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April 26, 2019

Jefferson researchers develop novel vaccine for colorectal cancer

Proven safe in a small sample of human subjects, the next phase of testing can commence

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Colorectal Cancer 04262019 Source/Image licensed by Ingram Image


A new vaccine developed by researchers at Thomas Jefferson University in Philadelphia could one day change the way doctors treat some cases of colorectal cancer.

Surgery is a cure for many colorectal cancer patients, but prognosis is dim for those with a reoccurrence of the disease, according to a news release from Jefferson via Eureka. The vaccine could train a patient's immune system to attack colon cancer that had spread pre-surgery, if larger-scale trials prove effective.

A phase 1 clinical trial – with a small sample of human subjects – demonstrated the approach is safe, researchers said. The results were published in the Journal for ImmunoTherapy of Cancer.

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"The patients treated had no signs of serious adverse events and samples of their blood contained markers of immune activation – an early indication that the vaccine could activate immune cells to fight colorectal tumors and metastases," the announcement read. "Further tests to determine if the vaccine is effective at slowing tumor growth are forthcoming."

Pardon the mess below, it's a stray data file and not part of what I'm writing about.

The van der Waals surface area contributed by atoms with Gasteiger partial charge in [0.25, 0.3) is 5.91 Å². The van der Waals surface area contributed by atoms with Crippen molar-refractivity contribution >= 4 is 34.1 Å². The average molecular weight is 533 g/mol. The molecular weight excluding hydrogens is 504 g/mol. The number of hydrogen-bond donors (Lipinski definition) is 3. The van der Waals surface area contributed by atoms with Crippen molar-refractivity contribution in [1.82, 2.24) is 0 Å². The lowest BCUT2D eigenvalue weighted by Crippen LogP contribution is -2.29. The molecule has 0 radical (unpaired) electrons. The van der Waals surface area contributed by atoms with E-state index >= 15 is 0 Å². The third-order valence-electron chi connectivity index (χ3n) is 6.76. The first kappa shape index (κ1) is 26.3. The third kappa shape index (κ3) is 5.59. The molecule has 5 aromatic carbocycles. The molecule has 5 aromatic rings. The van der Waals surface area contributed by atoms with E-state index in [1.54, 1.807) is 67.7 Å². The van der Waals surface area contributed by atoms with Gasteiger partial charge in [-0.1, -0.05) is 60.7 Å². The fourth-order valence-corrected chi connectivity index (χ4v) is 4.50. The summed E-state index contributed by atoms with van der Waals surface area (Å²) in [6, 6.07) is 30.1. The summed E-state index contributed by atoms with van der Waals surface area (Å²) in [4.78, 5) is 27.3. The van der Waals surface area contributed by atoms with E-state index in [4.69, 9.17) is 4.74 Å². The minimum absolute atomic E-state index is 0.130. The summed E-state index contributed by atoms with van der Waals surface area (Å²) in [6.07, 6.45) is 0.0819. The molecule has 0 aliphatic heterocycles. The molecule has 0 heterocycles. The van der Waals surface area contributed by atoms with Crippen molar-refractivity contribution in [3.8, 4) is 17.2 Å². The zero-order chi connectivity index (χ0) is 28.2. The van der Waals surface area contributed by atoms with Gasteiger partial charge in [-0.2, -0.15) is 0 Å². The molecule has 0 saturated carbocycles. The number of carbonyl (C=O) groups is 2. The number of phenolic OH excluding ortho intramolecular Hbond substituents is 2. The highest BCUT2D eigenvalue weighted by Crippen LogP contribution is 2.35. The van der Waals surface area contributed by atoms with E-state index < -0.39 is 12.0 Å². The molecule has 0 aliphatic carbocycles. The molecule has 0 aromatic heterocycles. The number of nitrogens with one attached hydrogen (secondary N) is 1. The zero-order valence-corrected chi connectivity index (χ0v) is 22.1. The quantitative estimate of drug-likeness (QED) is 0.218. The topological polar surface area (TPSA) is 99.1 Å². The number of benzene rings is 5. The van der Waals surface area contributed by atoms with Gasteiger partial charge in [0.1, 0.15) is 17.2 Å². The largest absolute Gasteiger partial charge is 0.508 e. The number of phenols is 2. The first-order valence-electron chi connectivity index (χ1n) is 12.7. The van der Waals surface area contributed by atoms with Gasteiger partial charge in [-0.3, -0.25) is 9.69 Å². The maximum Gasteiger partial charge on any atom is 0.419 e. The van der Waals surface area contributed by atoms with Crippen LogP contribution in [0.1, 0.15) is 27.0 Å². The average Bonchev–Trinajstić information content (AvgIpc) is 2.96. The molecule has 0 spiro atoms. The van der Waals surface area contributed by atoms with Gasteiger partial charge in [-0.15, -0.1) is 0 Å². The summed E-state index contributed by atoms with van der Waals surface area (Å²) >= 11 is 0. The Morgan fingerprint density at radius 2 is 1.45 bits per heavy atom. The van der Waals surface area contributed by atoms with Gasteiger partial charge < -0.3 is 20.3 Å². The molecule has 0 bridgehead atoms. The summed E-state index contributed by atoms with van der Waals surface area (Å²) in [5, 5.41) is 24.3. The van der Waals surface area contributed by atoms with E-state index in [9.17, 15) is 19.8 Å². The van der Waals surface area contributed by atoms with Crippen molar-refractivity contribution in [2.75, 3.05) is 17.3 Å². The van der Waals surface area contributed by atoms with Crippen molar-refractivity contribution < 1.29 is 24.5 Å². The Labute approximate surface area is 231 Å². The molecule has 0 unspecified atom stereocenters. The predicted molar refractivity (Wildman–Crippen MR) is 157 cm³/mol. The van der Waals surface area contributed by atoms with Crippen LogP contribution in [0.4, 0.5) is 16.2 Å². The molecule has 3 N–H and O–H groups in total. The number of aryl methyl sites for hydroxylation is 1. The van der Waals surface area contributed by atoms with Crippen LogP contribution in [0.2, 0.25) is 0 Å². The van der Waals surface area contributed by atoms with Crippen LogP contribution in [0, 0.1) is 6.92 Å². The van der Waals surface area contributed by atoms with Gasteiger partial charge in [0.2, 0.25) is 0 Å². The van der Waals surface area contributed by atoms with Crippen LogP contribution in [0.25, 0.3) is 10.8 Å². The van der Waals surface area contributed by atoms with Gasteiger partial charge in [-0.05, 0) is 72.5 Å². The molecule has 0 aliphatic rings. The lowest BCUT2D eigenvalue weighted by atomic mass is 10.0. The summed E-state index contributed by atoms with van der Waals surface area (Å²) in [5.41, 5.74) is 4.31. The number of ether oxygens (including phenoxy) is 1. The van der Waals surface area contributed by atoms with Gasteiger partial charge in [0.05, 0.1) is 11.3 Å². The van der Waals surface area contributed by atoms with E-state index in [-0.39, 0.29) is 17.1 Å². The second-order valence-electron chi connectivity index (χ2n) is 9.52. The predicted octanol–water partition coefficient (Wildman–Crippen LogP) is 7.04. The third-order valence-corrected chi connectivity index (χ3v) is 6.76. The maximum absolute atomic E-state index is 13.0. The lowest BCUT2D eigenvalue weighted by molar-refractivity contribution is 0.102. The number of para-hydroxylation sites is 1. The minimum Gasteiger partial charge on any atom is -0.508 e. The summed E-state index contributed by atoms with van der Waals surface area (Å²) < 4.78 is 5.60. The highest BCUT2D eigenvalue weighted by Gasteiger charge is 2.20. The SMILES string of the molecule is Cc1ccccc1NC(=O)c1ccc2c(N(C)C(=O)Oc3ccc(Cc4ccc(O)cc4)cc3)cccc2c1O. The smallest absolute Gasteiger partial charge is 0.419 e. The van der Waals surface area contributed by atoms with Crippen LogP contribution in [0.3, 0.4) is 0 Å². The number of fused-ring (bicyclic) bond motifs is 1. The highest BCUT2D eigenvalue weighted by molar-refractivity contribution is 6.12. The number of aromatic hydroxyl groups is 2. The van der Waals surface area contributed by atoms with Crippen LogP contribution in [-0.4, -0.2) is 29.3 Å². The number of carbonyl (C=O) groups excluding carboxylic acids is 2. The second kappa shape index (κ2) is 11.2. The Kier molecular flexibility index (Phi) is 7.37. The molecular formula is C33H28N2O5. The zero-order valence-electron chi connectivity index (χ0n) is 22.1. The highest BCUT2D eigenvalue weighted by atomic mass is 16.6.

"There is an urgent need to understand what fuels colorectal cancer growth, and to harness that knowledge for developing novel therapies," Karen E. Knudsen, Ph.D., executive vice president of oncology services and director of the Sidney Kimmel Cancer Center – Jefferson Health, said in the release. "This pivotal study provides some of the first evidence that it may be possible to safely direct a patient's own immune system to seek and destroy this cancer type. This is a true milestone – made possible through the scientists and clinicians in our colorectal cancer team working in synchrony."

Incidence of colon cancer in the United States is on the rise, especially among younger people. It is  the second biggest cause of cancer deaths in the United States and worldwide.

The research was supported by the National Institutes of Health and Targeted Diagnostic and Therapeutics Inc., a West Chester-based biotechnology company.

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